Our son was conceived before his mother and I started dating. It didn’t matter to me. I love my wife and our son dearly and have always raised him as my own.

After he was born, we spoke with bio-dad about his role in our son’s life. He opted to step aside and let my wife and I raise him without being actively involved.  As our son approaches 5 years old, his bio-dad has recently expressed interest in being in his life.

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My question: Is it a good time psychologically for our son to learn that the only father he’s ever known is not his bio-dad? Should we introduce him to his bio-dad? Above all, doing what is best for our son is all that is important to us. We are concerned that introducing bio-dad will be confusing and possibly damaging to a 5-year-old’s mental health, but not letting bio-dad into our son’s life doesn’t feel right either. What do you think?

Psychologically, the most important thing is that he is told. Don’t wait any longer, and when you do tell him, don’t try to introduce adult concepts that will confuse him. Answer his questions, because questions there will be, and use age-appropriate language to help him understand. Different questions will come up over time and you may feel as if you are repeating yourself. You’ll think he understands, but really doesn’t, and as he gets older he’ll ask questions you know you’ve answered. Be patient. This is a lot for a little guy to grasp.

A good way to approach the subject might be to take advantage of a situation that would naturally lend itself towards explaining the facts.

For example, your son might have a friend whose parents are no longer together and his biological father does not live with him. Or, he may have friends who are adopted. When your son asks questions about these situations or comments on them, liken them to his life. It will be easier to understand if he doesn’t feel that he’s the only one in the world who faces this. The key is that he feels safe. What he’s really concerned about is what all this means to him, personally, and how his life will change. Reassure him that this information changes nothing about how you feel about him and you will always be in his life and will love him no matter what happens.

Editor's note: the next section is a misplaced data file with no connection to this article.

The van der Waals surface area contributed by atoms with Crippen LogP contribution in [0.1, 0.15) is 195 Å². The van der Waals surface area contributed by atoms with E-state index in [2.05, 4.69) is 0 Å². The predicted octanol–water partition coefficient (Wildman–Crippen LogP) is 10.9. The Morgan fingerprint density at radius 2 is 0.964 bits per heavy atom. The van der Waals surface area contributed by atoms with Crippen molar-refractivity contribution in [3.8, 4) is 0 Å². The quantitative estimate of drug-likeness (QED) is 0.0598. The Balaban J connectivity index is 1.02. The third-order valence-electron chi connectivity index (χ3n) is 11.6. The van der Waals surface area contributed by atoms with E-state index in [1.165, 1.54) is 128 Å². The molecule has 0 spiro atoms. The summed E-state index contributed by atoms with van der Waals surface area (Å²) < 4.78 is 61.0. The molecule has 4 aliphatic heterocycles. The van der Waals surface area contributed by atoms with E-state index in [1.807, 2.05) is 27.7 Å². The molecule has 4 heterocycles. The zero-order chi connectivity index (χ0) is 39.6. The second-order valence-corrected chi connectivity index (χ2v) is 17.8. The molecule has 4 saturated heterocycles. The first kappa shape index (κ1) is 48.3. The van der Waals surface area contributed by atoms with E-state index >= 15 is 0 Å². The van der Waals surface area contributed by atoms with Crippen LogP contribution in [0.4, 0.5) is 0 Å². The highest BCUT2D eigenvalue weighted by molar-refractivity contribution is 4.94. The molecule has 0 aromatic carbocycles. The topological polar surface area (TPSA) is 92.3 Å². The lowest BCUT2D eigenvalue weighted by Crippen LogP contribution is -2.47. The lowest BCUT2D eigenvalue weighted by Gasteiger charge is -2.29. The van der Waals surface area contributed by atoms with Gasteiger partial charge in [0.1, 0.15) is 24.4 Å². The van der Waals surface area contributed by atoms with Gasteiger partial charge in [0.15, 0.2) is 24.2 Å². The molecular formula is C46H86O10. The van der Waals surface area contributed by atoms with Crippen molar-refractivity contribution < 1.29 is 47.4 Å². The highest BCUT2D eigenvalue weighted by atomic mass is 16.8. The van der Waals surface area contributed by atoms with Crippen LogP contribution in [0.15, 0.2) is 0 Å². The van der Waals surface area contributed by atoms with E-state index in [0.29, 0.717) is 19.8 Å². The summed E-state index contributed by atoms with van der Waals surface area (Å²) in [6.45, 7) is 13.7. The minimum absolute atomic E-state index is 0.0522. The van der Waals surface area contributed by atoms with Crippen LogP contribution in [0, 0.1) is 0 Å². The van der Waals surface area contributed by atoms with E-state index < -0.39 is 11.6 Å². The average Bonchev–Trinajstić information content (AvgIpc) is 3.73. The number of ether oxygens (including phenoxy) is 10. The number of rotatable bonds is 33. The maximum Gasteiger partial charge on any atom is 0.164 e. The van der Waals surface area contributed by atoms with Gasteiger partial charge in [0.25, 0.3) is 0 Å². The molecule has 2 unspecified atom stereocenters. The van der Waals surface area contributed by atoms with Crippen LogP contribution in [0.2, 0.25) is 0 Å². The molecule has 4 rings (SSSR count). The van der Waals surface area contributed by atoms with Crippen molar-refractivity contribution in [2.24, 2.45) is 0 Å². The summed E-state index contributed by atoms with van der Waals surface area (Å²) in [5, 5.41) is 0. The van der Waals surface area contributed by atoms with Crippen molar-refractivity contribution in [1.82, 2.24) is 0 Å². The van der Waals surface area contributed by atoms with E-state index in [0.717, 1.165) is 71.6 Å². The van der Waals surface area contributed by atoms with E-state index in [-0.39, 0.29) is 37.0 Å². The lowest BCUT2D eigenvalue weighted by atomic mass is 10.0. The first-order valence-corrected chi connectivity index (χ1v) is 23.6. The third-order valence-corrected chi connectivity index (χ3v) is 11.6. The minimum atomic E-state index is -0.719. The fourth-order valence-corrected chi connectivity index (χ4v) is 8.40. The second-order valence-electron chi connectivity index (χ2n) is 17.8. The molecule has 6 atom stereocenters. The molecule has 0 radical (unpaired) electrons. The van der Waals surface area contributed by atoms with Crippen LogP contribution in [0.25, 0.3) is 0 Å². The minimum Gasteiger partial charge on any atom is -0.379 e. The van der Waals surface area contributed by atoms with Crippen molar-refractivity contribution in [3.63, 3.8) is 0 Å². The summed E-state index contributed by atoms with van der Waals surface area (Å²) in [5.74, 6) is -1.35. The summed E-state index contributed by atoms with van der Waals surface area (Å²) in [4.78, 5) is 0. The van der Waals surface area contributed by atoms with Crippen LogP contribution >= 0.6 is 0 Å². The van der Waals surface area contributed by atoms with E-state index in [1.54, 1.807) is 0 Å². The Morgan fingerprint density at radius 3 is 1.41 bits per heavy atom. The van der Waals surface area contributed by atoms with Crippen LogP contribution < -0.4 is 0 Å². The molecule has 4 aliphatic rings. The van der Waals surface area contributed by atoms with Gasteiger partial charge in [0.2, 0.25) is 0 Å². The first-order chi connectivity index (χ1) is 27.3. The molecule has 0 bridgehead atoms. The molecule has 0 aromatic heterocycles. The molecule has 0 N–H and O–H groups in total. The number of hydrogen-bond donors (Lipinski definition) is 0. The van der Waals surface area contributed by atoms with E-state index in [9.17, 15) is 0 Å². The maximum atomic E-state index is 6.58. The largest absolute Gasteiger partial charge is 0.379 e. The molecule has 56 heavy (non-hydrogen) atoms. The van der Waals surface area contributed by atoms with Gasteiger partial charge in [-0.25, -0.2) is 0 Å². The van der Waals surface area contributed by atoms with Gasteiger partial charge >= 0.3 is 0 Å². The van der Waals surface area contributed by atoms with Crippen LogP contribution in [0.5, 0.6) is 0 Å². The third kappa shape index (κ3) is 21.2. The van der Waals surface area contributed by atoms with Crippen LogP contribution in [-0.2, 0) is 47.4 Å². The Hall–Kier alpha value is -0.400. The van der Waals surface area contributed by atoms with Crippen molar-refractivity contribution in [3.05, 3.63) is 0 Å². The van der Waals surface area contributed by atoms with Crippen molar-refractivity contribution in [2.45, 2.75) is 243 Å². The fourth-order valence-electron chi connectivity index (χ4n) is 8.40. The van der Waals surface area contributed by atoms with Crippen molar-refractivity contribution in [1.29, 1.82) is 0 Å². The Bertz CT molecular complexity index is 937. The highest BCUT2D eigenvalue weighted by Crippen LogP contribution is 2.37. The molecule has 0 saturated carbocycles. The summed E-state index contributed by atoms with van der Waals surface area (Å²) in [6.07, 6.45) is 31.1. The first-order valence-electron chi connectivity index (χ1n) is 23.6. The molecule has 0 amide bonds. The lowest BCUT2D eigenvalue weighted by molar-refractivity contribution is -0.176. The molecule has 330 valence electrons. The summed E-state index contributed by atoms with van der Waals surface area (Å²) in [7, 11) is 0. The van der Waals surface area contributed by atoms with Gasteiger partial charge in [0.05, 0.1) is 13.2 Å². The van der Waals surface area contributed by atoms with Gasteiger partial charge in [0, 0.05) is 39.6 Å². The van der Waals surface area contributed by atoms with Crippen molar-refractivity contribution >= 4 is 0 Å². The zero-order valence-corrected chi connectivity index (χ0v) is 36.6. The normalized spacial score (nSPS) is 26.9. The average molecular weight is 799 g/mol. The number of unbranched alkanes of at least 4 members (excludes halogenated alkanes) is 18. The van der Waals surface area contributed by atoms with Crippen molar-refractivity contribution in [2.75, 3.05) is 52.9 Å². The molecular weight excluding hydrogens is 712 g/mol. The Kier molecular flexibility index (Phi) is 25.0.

To be honest, this is not that uncommon in this day and age, but I’ve seen disastrous results when this sort of thing has been put off. The child finds out accidentally by a relative or a friend who knows, or he or she overhears gossip at a family get together. He will feel betrayed, which will only complicate his adjustment–not to mention he has a right to know his biological parent. You may want to get the help of a professional who personally knows your situation so you can fine tune how you present the information when you tell him. 

As a side note, you didn’t mention it, but try not to be jealous if dad takes an active role. Jealousy clouds your reason and the child needs you to keep your wits about you. You have been his rock for his whole life. There has been enough time invested that if you stay attentive, your place in his life and heart will be solidified. 

Finally, if dad is going to start this relationship, he can’t flake. If he’s not in it for the long haul, then you are right, his introduction can be very damaging. He needs to know that this can’t be a frivolous gesture. He must be invested or it’s not in your son’s best interest to start. It is, however, still in your son’s best interest to know, so whether dad takes an active role or not, you must share the information.

You play a huge role. Don’t waiver, whatever happens, and never badmouth dad. Your son will personalize your comments and it will just complicate his adjustment. That baby needs as many people to love him as possible. Good for you for asking for direction. That’s great parenting and good ex-etiquette. 

 

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About Jann Blackstone

Jann BlackstoneDr. Jann Blackstone specializes in divorce, child custody, co-parenting, and stepfamily mediation and is often called the “Relationship Expert for Today’s Relationships” because of her “real life, down-to-earth” approach to relationship problem solving. She is the author of six books on divorce and parenting, the most popular, the Ex-etiquette series featuring Ex-etiquette for Parents: Good Behavior After Divorce or Separation. She is also the author of the Ex-etiquette syndicated column and a frequent guest or consultant on television and radio talk shows, including Good Morning America (ABC), The Today Show (NBC), Keeping Kids Healthy (PBS), the Early Show (CBS), and The Oprah Winfrey Show. She has been the featured expert in many magazines, including, Child, Parents, Parenting, Newsweek, Family Circle, More, Good Housekeeping, Redbook, BRIDES, Woman’s Day, and Working Mother Magazine.

In 1999, Dr. Jann founded and became the first Director of Bonus Families®, a 501 (c) (3) non-profit organization working to change the way society views stepfamilies by supplying up-to-date co-parenting information via its Web site, counseling, mediation, and a worldwide support group network. They prefer to use the word “bonus” to the word step. Step implies negative things; however, a “bonus” is a reward for a job well done. “Bonus…a step in the right direction.”

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